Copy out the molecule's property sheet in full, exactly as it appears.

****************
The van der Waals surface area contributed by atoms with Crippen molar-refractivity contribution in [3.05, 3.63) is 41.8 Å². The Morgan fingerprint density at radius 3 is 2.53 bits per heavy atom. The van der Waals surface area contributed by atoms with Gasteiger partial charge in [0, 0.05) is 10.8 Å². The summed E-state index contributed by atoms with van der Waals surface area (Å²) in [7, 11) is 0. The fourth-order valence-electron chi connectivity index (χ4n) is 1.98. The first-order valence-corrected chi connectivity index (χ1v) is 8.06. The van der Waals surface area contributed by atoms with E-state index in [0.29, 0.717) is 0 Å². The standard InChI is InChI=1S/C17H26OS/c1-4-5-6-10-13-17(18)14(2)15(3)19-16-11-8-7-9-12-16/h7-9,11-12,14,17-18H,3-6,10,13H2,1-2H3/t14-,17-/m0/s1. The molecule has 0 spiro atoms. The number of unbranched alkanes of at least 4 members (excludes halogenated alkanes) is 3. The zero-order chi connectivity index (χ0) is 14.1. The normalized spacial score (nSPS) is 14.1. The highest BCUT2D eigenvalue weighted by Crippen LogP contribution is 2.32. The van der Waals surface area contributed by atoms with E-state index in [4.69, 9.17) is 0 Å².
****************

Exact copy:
The van der Waals surface area contributed by atoms with Crippen molar-refractivity contribution in [3.05, 3.63) is 41.8 Å². The Morgan fingerprint density at radius 3 is 2.53 bits per heavy atom. The van der Waals surface area contributed by atoms with Gasteiger partial charge in [0, 0.05) is 10.8 Å². The summed E-state index contributed by atoms with van der Waals surface area (Å²) in [7, 11) is 0. The fourth-order valence-electron chi connectivity index (χ4n) is 1.98. The first-order valence-corrected chi connectivity index (χ1v) is 8.06. The van der Waals surface area contributed by atoms with E-state index in [0.29, 0.717) is 0 Å². The standard InChI is InChI=1S/C17H26OS/c1-4-5-6-10-13-17(18)14(2)15(3)19-16-11-8-7-9-12-16/h7-9,11-12,14,17-18H,3-6,10,13H2,1-2H3/t14-,17-/m0/s1. The molecule has 0 spiro atoms. The number of unbranched alkanes of at least 4 members (excludes halogenated alkanes) is 3. The zero-order chi connectivity index (χ0) is 14.1. The normalized spacial score (nSPS) is 14.1. The highest BCUT2D eigenvalue weighted by Crippen LogP contribution is 2.32. The van der Waals surface area contributed by atoms with E-state index in [4.69, 9.17) is 0 Å².